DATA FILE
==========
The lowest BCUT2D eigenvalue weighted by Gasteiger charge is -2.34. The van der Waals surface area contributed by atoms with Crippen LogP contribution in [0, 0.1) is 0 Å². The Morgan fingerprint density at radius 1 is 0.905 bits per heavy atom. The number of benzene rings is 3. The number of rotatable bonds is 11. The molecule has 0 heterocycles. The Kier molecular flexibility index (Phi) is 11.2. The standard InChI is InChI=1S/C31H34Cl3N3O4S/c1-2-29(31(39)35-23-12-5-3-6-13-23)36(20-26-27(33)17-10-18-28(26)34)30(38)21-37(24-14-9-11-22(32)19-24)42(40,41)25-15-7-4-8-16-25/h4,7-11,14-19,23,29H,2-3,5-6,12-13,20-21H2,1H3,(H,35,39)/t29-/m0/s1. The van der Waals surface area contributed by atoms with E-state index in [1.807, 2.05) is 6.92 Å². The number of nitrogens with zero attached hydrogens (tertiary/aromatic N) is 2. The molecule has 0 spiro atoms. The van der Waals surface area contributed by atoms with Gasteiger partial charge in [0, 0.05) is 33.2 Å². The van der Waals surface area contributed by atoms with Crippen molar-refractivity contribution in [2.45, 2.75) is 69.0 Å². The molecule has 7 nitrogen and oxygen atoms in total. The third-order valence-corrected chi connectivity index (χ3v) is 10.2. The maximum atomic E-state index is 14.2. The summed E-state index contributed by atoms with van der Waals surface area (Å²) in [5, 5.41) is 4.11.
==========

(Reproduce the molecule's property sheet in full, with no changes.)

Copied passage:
The lowest BCUT2D eigenvalue weighted by Gasteiger charge is -2.34. The van der Waals surface area contributed by atoms with Crippen LogP contribution in [0, 0.1) is 0 Å². The Morgan fingerprint density at radius 1 is 0.905 bits per heavy atom. The number of benzene rings is 3. The number of rotatable bonds is 11. The molecule has 0 heterocycles. The Kier molecular flexibility index (Phi) is 11.2. The standard InChI is InChI=1S/C31H34Cl3N3O4S/c1-2-29(31(39)35-23-12-5-3-6-13-23)36(20-26-27(33)17-10-18-28(26)34)30(38)21-37(24-14-9-11-22(32)19-24)42(40,41)25-15-7-4-8-16-25/h4,7-11,14-19,23,29H,2-3,5-6,12-13,20-21H2,1H3,(H,35,39)/t29-/m0/s1. The van der Waals surface area contributed by atoms with E-state index in [1.807, 2.05) is 6.92 Å². The number of nitrogens with zero attached hydrogens (tertiary/aromatic N) is 2. The molecule has 0 spiro atoms. The van der Waals surface area contributed by atoms with Gasteiger partial charge in [0, 0.05) is 33.2 Å². The van der Waals surface area contributed by atoms with Crippen molar-refractivity contribution in [2.45, 2.75) is 69.0 Å². The molecule has 7 nitrogen and oxygen atoms in total. The third-order valence-corrected chi connectivity index (χ3v) is 10.2. The maximum atomic E-state index is 14.2. The summed E-state index contributed by atoms with van der Waals surface area (Å²) in [5, 5.41) is 4.11.